Home » Rome cranks up the pressure on Chinese police stations

Rome cranks up the pressure on Chinese police stations

Italian police and intelligence are monitoring the situation “with the utmost attention,” Interior Minister Piantedosi told the Senate, assuring he’s “personally following developments” and does not rule out “sanctioning measures”

Italy’s spotlight on China’s police stations. On Thursday, Interior Minister Matteo Piantedosi told senators that the police, in coordination with intelligence agencies, are carrying out “targeted investigations” on the so-called Overseas Chinese Police Stations located on Italian soil.

  • Ostensibly, these establishments offer administrative services to Chinese citizens residing in Italy – act as a front of Beijing’s authorities. However, concern has been growing in Italy and elsewhere, as investigators suspect they engage in unlawful activities.
  • The inquiry aims at acquiring “any evidence of possible arbitrary police activities carried out by these entities.”
  • “I am personally following the developments of these investigations,” stressed the minister, who reiterated he does not exclude “sanctioning measures” if need be.

Turning on the heat. So far, explained Minister Piantedosi, controls have been carried out in the provinces where the Chinese communities are most rooted and numerous – namely Milan, Prato and Rome. Authorities identified several entities, “in the form of cultural associations,” that “carry out activities of administrative processing” and facilitate bureaucratic practices, such as renewing Chinese passports and driving licences, plus general assistance in cases of accident or illness.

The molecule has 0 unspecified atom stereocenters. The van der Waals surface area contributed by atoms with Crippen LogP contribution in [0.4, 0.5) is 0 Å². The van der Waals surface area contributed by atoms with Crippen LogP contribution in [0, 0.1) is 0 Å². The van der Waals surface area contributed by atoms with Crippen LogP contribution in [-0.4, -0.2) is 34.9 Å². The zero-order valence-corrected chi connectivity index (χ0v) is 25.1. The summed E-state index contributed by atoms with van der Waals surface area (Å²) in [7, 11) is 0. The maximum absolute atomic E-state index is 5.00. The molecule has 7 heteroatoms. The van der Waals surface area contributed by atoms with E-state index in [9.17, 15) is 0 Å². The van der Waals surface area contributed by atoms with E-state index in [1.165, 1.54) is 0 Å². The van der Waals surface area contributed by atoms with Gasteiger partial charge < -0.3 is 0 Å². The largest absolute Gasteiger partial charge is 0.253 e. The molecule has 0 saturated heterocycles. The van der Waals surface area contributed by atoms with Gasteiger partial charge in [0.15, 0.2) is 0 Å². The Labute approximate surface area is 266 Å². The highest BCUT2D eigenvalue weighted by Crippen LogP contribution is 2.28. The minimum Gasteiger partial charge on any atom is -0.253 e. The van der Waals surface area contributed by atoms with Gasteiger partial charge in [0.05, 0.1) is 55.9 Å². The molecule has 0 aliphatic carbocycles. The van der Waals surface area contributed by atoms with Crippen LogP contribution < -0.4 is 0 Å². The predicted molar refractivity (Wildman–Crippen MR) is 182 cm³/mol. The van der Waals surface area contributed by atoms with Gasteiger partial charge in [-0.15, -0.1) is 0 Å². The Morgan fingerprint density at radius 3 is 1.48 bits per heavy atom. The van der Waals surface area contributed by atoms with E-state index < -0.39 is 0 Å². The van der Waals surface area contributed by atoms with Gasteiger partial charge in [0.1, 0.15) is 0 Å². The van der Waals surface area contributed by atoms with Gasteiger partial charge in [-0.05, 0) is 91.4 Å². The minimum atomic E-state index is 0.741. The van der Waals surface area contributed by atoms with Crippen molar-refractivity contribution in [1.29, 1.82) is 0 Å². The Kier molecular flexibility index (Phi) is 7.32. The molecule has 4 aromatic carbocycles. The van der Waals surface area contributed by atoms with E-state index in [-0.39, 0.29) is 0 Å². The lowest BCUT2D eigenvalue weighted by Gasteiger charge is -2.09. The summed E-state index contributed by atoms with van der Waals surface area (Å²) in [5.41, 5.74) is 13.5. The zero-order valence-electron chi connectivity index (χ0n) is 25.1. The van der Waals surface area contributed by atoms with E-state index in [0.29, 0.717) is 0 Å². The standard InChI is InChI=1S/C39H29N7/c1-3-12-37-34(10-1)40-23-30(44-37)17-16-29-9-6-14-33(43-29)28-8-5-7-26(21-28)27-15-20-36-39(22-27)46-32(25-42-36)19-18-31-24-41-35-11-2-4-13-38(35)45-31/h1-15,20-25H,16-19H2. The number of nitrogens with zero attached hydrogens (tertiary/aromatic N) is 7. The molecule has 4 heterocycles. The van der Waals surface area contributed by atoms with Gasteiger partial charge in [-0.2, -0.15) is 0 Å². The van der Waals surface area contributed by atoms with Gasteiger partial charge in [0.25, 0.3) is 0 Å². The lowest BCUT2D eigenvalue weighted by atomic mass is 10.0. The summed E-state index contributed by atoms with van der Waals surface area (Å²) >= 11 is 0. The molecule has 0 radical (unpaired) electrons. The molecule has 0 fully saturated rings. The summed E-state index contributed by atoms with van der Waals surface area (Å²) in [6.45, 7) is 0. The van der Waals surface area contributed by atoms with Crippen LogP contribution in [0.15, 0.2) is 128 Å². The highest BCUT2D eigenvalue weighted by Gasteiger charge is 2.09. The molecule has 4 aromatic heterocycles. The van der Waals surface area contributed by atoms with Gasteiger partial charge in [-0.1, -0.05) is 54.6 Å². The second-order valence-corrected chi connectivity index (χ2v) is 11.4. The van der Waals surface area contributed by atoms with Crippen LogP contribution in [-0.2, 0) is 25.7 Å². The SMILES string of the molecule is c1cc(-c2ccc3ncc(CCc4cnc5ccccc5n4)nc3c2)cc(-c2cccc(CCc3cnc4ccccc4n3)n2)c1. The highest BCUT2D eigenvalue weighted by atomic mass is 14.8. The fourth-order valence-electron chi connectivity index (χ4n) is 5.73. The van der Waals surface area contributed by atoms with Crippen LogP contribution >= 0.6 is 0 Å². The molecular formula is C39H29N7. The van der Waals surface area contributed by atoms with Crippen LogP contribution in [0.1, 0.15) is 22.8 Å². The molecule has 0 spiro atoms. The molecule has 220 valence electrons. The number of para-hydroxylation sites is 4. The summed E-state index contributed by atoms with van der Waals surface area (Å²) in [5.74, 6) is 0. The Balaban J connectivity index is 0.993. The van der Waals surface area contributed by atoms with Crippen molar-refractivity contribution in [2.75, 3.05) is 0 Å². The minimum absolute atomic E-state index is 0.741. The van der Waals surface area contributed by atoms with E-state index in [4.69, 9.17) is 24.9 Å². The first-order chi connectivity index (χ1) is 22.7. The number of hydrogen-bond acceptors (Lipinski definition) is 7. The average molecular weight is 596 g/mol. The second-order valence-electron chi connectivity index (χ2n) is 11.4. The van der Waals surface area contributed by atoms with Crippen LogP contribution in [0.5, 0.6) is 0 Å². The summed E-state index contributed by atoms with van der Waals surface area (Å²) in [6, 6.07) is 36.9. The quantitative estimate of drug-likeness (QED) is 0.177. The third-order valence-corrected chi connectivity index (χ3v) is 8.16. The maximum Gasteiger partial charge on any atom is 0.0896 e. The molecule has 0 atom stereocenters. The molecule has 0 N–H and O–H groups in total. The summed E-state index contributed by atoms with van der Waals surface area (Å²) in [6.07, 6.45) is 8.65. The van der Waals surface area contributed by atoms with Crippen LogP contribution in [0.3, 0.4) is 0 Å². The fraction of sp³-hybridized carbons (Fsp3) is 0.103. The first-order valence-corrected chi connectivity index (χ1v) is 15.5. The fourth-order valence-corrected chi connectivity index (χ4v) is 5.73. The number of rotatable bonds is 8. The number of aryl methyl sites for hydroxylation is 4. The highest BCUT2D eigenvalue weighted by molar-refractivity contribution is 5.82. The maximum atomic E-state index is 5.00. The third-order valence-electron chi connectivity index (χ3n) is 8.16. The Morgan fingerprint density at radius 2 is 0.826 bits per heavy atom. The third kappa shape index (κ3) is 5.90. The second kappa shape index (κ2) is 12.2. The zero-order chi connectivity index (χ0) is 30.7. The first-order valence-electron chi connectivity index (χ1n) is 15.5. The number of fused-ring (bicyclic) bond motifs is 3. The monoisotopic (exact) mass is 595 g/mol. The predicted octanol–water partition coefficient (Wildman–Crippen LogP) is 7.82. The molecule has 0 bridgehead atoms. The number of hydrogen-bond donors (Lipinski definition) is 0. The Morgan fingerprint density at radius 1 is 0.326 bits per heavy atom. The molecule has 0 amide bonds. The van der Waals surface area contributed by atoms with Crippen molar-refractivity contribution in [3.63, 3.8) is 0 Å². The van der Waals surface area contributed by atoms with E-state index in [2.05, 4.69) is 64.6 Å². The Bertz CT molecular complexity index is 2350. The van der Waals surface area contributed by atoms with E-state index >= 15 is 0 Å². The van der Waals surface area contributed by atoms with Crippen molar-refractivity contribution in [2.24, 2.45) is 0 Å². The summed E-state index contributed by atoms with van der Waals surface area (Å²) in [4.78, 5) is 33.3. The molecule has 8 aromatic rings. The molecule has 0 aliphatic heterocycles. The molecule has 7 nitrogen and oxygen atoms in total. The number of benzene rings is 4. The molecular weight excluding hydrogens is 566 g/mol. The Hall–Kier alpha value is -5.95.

• However, he noted further administrative and security-related verifications are underway in those cities and beyond.
  • “As a result of these verifications, any irregularities that may have emerged will be contested and, in any case, the competent judicial authorities will be involved for any further evaluation.”

International attention. A report by Safeguard Defenders, a human rights non-governmental organisation, has focused the West’s attention on these establishments. There are as many as 54 stations in 30 countries around the world. Four are in Italy: in Milan, Prato, Florence and Rome.

  • But according to Safeguard Defenders, the Stations carry out “persuasion operations” to force opponents of the CCP’s regime to return home and keep tabs on Chinese citizens residing overseas.
  • Several governments in Europe and the US are looking into this through their interior ministries and intelligence agencies. Recently, the Dutch Foreign Ministry declared the two “police stations” illegal and “unacceptable” and ordered their closure.

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